1. Identification of CRKL as the constitutively phosphorylated 39-kD tyrosine phosphoprotein in chronic myelogenous leukemia cells. Nichols, G.L., Raines, M.A., Vera, J.C., Lacomis, L., Tempst, P., Golde, D.W. Blood (1994) [Pubmed]
  2. Physiological signals and oncogenesis mediated through Crk family adapter proteins. Feller, S.M., Posern, G., Voss, J., Kardinal, C., Sakkab, D., Zheng, J., Knudsen, B.S. J. Cell. Physiol. (1998) [Pubmed]
  3. Mice lacking the homologue of the human 22q11.2 gene CRKL phenocopy neurocristopathies of DiGeorge syndrome. Guris, D.L., Fantes, J., Tara, D., Druker, B.J., Imamoto, A. Nat. Genet. (2001) [Pubmed]
  4. Tyrosine phosphorylation of CRKL in Philadelphia+ leukemia. ten Hoeve, J., Arlinghaus, R.B., Guo, J.Q., Heisterkamp, N., Groffen, J. Blood (1994) [Pubmed]
  5. Inhibition of Grb2 and Crkl proteins results in growth inhibition of Philadelphia chromosome positive leukemic cells. Tari, A.M., Arlinghaus, R., Lopez-Berestein, G. Biochem. Biophys. Res. Commun. (1997) [Pubmed]
  6. Coupling of Gab1 to c-Met, Grb2, and Shp2 mediates biological responses. Schaeper, U., Gehring, N.H., Fuchs, K.P., Sachs, M., Kempkes, B., Birchmeier, W. J. Cell Biol. (2000) [Pubmed]
  7. OCT-1-mediated influx is a key determinant of the intracellular uptake of imatinib but not nilotinib (AMN107): reduced OCT-1 activity is the cause of low in vitro sensitivity to imatinib. White, D.L., Saunders, V.A., Dang, P., Engler, J., Zannettino, A.C., Cambareri, A.C., Quinn, S.R., Manley, P.W., Hughes, T.P. Blood (2006) [Pubmed]
  8. In vitro sensitivity to imatinib-induced inhibition of ABL kinase activity is predictive of molecular response in patients with de novo CML. White, D., Saunders, V., Lyons, A.B., Branford, S., Grigg, A., To, L.B., Hughes, T. Blood (2005) [Pubmed]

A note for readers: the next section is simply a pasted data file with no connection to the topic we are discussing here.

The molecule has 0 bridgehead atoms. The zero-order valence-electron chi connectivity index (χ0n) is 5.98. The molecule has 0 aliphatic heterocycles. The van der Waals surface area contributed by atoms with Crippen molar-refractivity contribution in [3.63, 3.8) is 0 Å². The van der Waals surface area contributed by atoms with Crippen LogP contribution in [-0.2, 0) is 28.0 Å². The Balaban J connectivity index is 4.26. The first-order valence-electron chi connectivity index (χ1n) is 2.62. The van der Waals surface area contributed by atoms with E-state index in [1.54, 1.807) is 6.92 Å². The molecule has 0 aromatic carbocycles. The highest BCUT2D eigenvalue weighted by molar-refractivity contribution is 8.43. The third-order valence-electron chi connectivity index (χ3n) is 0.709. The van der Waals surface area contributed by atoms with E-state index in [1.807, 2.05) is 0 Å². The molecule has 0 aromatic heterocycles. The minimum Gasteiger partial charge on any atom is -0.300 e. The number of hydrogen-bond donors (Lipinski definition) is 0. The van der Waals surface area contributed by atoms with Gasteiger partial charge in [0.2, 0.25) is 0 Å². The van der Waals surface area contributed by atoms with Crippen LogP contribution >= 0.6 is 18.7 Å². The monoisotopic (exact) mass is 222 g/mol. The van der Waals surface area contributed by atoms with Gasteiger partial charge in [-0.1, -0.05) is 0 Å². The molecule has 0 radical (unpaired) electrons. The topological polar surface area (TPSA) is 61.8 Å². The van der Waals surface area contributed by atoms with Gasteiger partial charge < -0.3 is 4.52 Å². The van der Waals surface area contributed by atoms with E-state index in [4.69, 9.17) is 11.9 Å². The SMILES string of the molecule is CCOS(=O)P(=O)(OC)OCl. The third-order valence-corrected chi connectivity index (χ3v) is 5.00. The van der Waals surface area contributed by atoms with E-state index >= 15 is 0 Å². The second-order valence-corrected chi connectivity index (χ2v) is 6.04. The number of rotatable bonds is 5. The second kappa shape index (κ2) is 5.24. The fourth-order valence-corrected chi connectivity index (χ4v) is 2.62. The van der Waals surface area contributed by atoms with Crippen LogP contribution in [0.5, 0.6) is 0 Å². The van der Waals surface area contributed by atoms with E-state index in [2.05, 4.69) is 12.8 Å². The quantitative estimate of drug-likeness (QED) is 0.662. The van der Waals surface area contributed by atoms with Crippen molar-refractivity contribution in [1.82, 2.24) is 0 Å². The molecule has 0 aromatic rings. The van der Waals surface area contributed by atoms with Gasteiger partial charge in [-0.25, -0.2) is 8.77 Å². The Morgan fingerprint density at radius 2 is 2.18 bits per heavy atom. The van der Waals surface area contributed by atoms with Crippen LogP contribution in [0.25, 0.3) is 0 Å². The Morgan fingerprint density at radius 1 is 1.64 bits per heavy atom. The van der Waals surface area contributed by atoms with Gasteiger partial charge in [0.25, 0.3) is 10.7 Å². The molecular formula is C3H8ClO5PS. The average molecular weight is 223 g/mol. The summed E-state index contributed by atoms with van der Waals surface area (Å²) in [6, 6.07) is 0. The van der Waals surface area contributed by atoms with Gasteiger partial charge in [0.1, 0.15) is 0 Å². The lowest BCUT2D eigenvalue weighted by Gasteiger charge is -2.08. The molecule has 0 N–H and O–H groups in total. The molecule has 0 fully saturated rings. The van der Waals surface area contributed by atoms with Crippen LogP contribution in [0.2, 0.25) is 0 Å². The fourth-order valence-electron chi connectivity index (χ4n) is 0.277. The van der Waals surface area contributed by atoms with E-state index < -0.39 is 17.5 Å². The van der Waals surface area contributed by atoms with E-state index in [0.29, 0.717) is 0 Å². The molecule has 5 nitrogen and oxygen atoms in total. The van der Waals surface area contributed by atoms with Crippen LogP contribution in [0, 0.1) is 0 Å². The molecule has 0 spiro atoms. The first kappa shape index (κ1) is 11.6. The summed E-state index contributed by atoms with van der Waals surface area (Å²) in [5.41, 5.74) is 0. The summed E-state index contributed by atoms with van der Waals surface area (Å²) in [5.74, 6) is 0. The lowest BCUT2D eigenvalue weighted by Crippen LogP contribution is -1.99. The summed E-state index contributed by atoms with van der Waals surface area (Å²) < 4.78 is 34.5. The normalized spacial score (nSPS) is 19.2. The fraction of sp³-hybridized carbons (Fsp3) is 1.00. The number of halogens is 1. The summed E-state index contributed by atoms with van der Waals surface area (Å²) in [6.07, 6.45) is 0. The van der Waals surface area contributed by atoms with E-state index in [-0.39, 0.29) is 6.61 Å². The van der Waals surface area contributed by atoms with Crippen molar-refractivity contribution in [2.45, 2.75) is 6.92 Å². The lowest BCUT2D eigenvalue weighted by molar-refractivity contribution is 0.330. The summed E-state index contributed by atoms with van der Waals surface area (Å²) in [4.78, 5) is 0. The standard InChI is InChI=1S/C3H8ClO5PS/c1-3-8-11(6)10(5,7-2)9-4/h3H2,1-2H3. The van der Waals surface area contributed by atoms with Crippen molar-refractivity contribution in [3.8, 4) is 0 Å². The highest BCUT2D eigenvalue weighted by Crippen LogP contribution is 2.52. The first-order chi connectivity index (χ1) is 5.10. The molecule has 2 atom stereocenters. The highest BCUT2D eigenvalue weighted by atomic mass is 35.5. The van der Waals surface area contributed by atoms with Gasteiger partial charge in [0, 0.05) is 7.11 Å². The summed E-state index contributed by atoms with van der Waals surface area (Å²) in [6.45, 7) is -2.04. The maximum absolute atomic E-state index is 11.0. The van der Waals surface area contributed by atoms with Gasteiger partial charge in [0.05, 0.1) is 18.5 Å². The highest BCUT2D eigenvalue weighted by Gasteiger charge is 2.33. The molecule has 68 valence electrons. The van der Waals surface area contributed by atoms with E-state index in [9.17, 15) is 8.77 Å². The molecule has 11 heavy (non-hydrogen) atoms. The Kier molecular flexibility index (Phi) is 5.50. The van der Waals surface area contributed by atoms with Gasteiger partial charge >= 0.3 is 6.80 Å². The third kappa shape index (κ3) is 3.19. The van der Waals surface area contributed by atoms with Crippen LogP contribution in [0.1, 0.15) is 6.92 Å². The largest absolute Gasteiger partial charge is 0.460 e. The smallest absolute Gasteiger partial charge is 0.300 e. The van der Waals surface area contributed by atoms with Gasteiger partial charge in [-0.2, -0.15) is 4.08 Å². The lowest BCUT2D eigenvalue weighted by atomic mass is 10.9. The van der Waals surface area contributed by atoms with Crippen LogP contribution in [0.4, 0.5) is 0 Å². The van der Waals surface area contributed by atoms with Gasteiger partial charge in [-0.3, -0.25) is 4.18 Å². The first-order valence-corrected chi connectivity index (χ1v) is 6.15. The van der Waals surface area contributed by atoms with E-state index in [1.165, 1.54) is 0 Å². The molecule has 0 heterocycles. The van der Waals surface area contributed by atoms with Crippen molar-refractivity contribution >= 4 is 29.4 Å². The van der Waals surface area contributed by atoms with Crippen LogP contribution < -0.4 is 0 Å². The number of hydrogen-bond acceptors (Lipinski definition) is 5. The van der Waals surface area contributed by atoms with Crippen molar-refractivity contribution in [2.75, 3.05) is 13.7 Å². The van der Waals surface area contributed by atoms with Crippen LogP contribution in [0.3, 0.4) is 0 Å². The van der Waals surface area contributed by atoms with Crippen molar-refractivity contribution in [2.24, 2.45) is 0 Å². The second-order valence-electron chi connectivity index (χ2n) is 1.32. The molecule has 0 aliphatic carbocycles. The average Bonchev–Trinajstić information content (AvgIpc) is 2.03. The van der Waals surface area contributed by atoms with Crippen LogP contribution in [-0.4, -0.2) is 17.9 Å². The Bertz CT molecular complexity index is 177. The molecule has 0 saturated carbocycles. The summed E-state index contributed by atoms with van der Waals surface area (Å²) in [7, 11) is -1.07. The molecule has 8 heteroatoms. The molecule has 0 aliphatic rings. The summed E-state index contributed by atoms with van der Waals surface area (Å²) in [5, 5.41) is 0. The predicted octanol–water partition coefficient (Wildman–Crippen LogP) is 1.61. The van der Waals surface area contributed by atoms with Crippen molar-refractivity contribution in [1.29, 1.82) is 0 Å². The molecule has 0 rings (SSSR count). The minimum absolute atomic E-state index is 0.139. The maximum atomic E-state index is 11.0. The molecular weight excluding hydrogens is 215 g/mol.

9. DOCK2 associates with CrkL and regulates Rac1 in human leukemia cell lines. Nishihara, H., Maeda, M., Oda, A., Tsuda, M., Sawa, H., Nagashima, K., Tanaka, S. Blood (2002) [Pubmed]
  10. CRKL links p210BCR/ABL with paxillin in chronic myelogenous leukemia cells. Salgia, R., Uemura, N., Okuda, K., Li, J.L., Pisick, E., Sattler, M., de Jong, R., Druker, B., Heisterkamp, N., Chen, L.B. J. Biol. Chem. (1995) [Pubmed]
  11. Signaling of hepatocyte growth factor/scatter factor (HGF) to the small GTPase Rap1 via the large docking protein Gab1 and the adapter protein CRKL. Sakkab, D., Lewitzky, M., Posern, G., Schaeper, U., Sachs, M., Birchmeier, W., Feller, S.M. J. Biol. Chem. (2000) [Pubmed]
  12. RIN1 is an ABL tyrosine kinase activator and a regulator of epithelial-cell adhesion and migration. Hu, H., Bliss, J.M., Wang, Y., Colicelli, J. Curr. Biol. (2005) [Pubmed]
  13. Isolation and chromosomal localization of CRKL, a human crk-like gene. ten Hoeve, J., Morris, C., Heisterkamp, N., Groffen, J. Oncogene (1993) [Pubmed]